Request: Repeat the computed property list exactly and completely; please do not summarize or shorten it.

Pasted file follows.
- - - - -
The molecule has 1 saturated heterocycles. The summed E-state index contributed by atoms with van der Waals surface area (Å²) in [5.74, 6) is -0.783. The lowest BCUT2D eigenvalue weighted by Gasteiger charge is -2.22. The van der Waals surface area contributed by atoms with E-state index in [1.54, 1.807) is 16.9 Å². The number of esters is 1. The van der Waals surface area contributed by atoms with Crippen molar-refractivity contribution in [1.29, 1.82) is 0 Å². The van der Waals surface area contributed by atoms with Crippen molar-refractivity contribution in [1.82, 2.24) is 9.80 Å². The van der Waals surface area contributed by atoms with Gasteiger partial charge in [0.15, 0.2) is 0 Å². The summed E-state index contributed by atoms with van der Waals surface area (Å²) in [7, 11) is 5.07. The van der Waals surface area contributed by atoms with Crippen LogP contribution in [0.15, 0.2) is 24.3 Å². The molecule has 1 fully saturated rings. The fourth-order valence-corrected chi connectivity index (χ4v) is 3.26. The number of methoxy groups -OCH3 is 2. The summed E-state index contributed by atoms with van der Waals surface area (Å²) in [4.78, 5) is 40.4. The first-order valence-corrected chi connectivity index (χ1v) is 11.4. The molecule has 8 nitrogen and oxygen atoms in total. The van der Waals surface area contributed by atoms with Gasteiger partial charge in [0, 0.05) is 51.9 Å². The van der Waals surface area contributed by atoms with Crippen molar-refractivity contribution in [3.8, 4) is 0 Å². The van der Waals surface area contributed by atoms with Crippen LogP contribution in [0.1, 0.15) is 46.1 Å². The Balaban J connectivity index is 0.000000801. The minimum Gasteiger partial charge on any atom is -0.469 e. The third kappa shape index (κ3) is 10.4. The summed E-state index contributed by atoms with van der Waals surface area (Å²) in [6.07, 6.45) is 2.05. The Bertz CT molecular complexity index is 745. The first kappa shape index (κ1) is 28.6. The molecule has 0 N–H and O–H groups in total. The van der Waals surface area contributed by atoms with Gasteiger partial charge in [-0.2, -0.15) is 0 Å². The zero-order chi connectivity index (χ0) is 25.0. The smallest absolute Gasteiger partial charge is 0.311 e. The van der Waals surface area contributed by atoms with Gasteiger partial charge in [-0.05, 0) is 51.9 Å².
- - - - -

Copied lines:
The molecule has 1 saturated heterocycles. The summed E-state index contributed by atoms with van der Waals surface area (Å²) in [5.74, 6) is -0.783. The lowest BCUT2D eigenvalue weighted by Gasteiger charge is -2.22. The van der Waals surface area contributed by atoms with E-state index in [1.54, 1.807) is 16.9 Å². The number of esters is 1. The van der Waals surface area contributed by atoms with Crippen molar-refractivity contribution in [1.29, 1.82) is 0 Å². The van der Waals surface area contributed by atoms with Crippen molar-refractivity contribution in [1.82, 2.24) is 9.80 Å². The van der Waals surface area contributed by atoms with Gasteiger partial charge in [0.15, 0.2) is 0 Å². The summed E-state index contributed by atoms with van der Waals surface area (Å²) in [7, 11) is 5.07. The van der Waals surface area contributed by atoms with Crippen LogP contribution in [0.15, 0.2) is 24.3 Å². The molecule has 1 fully saturated rings. The fourth-order valence-corrected chi connectivity index (χ4v) is 3.26. The number of methoxy groups -OCH3 is 2. The summed E-state index contributed by atoms with van der Waals surface area (Å²) in [4.78, 5) is 40.4. The first-order valence-corrected chi connectivity index (χ1v) is 11.4. The molecule has 8 nitrogen and oxygen atoms in total. The van der Waals surface area contributed by atoms with Gasteiger partial charge in [0, 0.05) is 51.9 Å². The van der Waals surface area contributed by atoms with Crippen molar-refractivity contribution in [3.8, 4) is 0 Å². The van der Waals surface area contributed by atoms with Crippen LogP contribution in [0.1, 0.15) is 46.1 Å². The Balaban J connectivity index is 0.000000801. The minimum Gasteiger partial charge on any atom is -0.469 e. The third kappa shape index (κ3) is 10.4. The summed E-state index contributed by atoms with van der Waals surface area (Å²) in [6.07, 6.45) is 2.05. The Bertz CT molecular complexity index is 745. The first kappa shape index (κ1) is 28.6. The molecule has 0 N–H and O–H groups in total. The van der Waals surface area contributed by atoms with Gasteiger partial charge in [-0.2, -0.15) is 0 Å². The zero-order chi connectivity index (χ0) is 25.0. The smallest absolute Gasteiger partial charge is 0.311 e. The van der Waals surface area contributed by atoms with Gasteiger partial charge in [-0.05, 0) is 51.9 Å².